Recent calls for an Indigenous-led public inquiry into systemic racism are the only appropriate response to the Higgs government.
Blaine Higgs is the consummate colonial administrator. His fundamental commitments are to ensuring Irving’s unimpeded access to Crown land, and corporate access to natural resources in New Brunswick generally. This means he is, necessarily, committed to colonialism and its corollary, systemic racism.
Higgs intuitively understands that fostering a culture of ignorance about the legacy of settler colonialism will serve New Brunswick’s longstanding commitment to the dispossession, erasure, and exploitation of Indigenous people and their resources. Therefore, Higgs refuses to address “the injustices of the past,” and spins fantasies about “fixing the future.”
This colonial culture is pervasive and can be identified throughout the Higgs government.
Recall in 2021 when New Brunswick’s Attorney General Ted Flemming circulated a memo asking provincial employees to not refer to “unceded” or “unsurrendered” land and to only use language “approved by the provincial government’s protocol office.” The pretext for this decision was that the provincial government was “involved in a number of legal actions which have been initiated by certain First Nations against the province, including a claim to ownership and title to over 60% of the Province.”
Recall when Higgs tried to portray himself as the “Great White Saviour” in December 2021, and told the press: “I cannot stand by as premier and just let things unfold, knowing that most New Brunswickers are unaware…this [land claim] impacts jobs, land ownerships, private investments and our province’s entire economy.”
Who can forget Higgs’ ever-growing hostility towards Indigenous communities? His cancellation of the gas-tax sharing, his ignoring the duty to consult and his refusal to do an independent inquiry on the shootings of Indigenous people in the province during so-called “wellness checks.”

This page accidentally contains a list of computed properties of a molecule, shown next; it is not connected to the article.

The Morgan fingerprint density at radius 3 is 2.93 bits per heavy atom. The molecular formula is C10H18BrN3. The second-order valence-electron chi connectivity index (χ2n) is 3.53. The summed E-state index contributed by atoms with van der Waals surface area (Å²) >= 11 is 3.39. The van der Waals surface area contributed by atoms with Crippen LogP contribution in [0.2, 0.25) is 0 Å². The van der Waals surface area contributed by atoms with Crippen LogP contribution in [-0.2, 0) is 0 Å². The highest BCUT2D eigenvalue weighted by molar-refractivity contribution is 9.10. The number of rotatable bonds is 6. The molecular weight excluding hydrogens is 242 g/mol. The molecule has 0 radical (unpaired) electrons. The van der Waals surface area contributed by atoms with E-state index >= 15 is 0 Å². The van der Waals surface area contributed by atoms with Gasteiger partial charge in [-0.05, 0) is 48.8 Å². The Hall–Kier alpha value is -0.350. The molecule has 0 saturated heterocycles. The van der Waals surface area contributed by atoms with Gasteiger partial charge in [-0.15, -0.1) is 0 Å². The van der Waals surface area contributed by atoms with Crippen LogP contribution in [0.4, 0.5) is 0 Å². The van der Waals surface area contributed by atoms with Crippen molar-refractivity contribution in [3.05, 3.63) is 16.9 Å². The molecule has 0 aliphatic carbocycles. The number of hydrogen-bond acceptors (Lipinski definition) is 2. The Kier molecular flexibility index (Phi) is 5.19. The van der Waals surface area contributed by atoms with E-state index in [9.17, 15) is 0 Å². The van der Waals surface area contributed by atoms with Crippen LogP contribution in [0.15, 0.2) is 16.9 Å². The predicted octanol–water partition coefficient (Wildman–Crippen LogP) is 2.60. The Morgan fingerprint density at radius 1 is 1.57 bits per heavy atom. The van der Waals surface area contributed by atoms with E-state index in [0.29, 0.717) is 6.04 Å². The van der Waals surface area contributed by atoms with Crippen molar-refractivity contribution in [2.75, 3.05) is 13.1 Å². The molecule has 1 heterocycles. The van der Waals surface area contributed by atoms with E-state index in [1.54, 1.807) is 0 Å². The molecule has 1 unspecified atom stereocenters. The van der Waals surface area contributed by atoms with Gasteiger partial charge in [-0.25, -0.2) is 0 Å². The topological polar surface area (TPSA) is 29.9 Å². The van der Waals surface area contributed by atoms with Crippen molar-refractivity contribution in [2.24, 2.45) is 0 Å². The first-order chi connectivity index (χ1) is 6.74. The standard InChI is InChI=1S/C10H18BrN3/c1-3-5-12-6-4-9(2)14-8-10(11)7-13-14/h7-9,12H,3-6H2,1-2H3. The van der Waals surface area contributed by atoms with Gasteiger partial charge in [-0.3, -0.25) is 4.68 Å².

Higgs is one link in a chain going back to U.S. slave owner Thomas Jefferson who understood that frightening settlers about the machinations of “Merciless Indian Savages” was a reliable way to ensure the public is confused, and reactive.
Blaine Higgs cannot talk treaty, and it is time to talk treaty.
It is time to talk about the United Nations Declaration on the Rights of Indigenous Peoples (UNDRIP) and its federal iteration, Bill C-15: An Act respecting the United Nations Declaration on the Rights of Indigenous Peoples, an act passed without wide consultation of Indigenous people by the Trudeau government.
It’s time to talk about true meaning of the UNDRIP declaration that: “Indigenous peoples have the right to the lands, territories and resources which they have traditionally owned, occupied or otherwise used or acquired.” It is time to talk about how “Indigenous peoples have the right to redress, by means that can include restitution or, when this is not possible, just, fair and equitable compensation, for the lands, territories and resources which they have traditionally owned or otherwise occupied or used, and which have been confiscated, taken, occupied, used or damaged without their free, prior and informed consent.”
Respect of UNDRIP would mean it’s time to end New Brunswick’s longstanding commitment to the dispossession, erasure, and exploitation of Indigenous people and their resources.
People who are committed to fostering a culture of ignorance about the legacy of settler colonialism cannot talk about the pillaged resources of Wabanaki, about how New Brunswick is a thieving government, about how “Crown land” embodies a violation of the spirit of the Peace and Friendship Treaties. People like our Premier cannot have these difficult conversations.
Reconciliation entails difficult conversations. Conversations we cannot have if we are confused and reactive. When our leaders prefer to foster a culture of historical ignorance, reconciliation cannot happen. Reconciliation means looking at the past: touching grief, weeping over broken promises, and broken lives. You cannot walk the path of reconciliation if your heart is weak, and your vision limited. You must be brave, and you must speak the truth.
The time of colonial agents is over. The time of treaty is now.
Chris Walker is an MDiv. student at the Atlantic School of Theology and a candidate for ordination with the United Church of Canada